In addition to the worldwide health crisis it has created, the COVID-19 pandemic has had a major impact on a wide range of markets. One of those is the crude oil market, which has plummeted to nearly two-decade lows in recent weeks. The drop has been attributed to both concerns about the pandemic, as well as a dispute between two of the world’s largest oil-producing countries.

While the plunge in oil prices isn’t good news for the economy as a whole, it does create an opportunity for farmers to purchase cheaper diesel fuel for the rapidly approaching spring planting season and beyond.

However, fuel experts warn farmers they shouldn’t go overboard locking in fuel prices, as prices could continue to fall in these unprecedented times.


The oil market appeared set to rise on optimistic news at the beginning of the year, according to DTN Energy Editor and Product Manager Brian Milne. The phase-one U.S.-China trade deal had been made, and global oil demand looked to increase to levels above 2019, he said.

However, in recent weeks, twin shocks have reverberated through the oil market, Milne said.

When COVID-19 first emerged, it was mainly a China-based issue, and it was thought oil demand could just be lost there. However, once the disease spread to Europe and the U.S., investments in oil have been all over the map, he said.

Now, there is grave concern about lost oil demand across the globe as people stay home to avoid contracting the virus, he said

“Some say gasoline demand could be cut in half with what is going on,” Milne said. “This is really unprecedented in the oil market.”

As if that wasn’t enough, the oil market is also feeling the effects of a Saudi Arabia-Russia price war, Milne said.

In 2014, with U.S. shale oil increasing its market share, global oil prices began to fall. In response, Saudi Arabia and Russia agreed to manage the price of oil, with OPEC and non-OPEC members joining forces to create OPEC+, he said.

With the COVID-19 issues becoming more evident, Saudi Arabia unexpectedly announced large price cuts in early March, he said. This caused oil prices to freefall and also caused Russia to walk away from OPEC+.

Milne said that, in the days since Saudi Arabia’s announcement, both Saudi Arabia and Russia have announced increased oil production. This will only cause the oil market to be under even more pressure, he said.

As a result of these developments, oil prices have plunged. The West Texas Intermediate (WTI) crude oil futures price sits at $22.43 per barrel on March 20. That is down $9.30 per barrel from a week earlier and down $37.55 per barrel from a year earlier. It’s the lowest WTI price in 18 years, Milne said.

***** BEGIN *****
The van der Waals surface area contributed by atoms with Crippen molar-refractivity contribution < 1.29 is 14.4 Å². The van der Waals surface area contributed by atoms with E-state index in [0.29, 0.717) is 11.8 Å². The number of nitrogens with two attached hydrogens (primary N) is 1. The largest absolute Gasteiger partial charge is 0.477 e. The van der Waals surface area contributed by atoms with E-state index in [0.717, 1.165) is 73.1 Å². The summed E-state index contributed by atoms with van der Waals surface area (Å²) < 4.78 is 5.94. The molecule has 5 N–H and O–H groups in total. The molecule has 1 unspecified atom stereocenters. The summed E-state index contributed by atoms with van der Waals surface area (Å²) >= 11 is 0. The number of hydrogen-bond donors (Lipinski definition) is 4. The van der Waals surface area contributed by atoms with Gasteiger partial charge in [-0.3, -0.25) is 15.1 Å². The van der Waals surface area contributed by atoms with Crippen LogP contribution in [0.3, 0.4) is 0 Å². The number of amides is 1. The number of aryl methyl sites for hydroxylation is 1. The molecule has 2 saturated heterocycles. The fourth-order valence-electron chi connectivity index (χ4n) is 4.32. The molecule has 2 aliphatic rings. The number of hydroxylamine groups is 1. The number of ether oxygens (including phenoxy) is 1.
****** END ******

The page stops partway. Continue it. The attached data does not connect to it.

This situation, while adding to the pressure on the overall economy, does present a potential buying opportunity for farmers as spring planting approaches.

Adam Casner, a farmer from Carrollton, Missouri, said he has taken advantage of the falling diesel price and has been stocking up on the fuel. This price decline came at an ideal time, as he had very little fuel in storage on his west-central Missouri farm, he said.

In the past, Casner would always buy smaller quantities of diesel, which he had delivered by smaller trucks. But recently, he changed his fuel storage setup and now can receive bulk deliveries by transport loads in an effort to save money and take advantage of these type of situations, he said.

“We started to fill up about a month ago when the price was around $2.30 a gallon for off-road,” Casner told DTN. “We just paid $1.44 a gallon for a transport load last week (week of March 8).”

This is a savings of $0.86 per gallon for Casner. The total savings in diesel purchases paid for a little over half of his investment in his fuel-storage facility in the first transaction, he said.

Casner bought enough fuel for his spring planting needs, with maybe some carryover into the fall.

Wayne Martin, a farmer from Shelby, Iowa, said he had already bought most of his crop inputs for the 2020 growing season. This included his chemicals, fertilizer and fuel needs. This practice, which usually saves him money, didn’t this spring in the case of diesel.

“You remember several weeks ago when our military killed that Iranian who was a terrorist?” Martin asked. “I was scared as heck the Middle East was going to get wild, so we filled up everything and even booked some for later spring.”

Now, Martin said he is considering booking some diesel for fall with the lower diesel prices.

Jason Frerichs, a farmer from Wilmot, South Dakota, said he has yet to buy any diesel for the spring planting season and still has some diesel in on-farm storage. While he has not been a buyer yet, he is closely monitoring the situation.

“We are looking for the correct buying opportunity,” said Frerichs, who farms with his brother Aaron. “We certainly won’t miss out.”


Milne said a contango market situation — when the futures price is higher than the spot price — like the oil market is in now does favor buying products such as diesel. Buying diesel at these prices for this spring is probably a good idea for farmers, he said.

As far as buying fuel further out, Milne said, considering what is going on in the market, it is hard to know where prices could be in the coming months. However, he cautioned farmers to not purchase too much diesel now, as there is a possibility even lower prices could be seen, he said.

“If there is a recovery in the oil market, many expect this period to be more a U-shaped recovery instead of a V-shaped recovery, meaning a gradual, not a sudden, recovery,” Milne said. “Farmers could buy diesel further out and do some hedging, such as with options, for some (price) protection.”

Russ Quinn can be reached at

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Source: Russ Quinn, DTN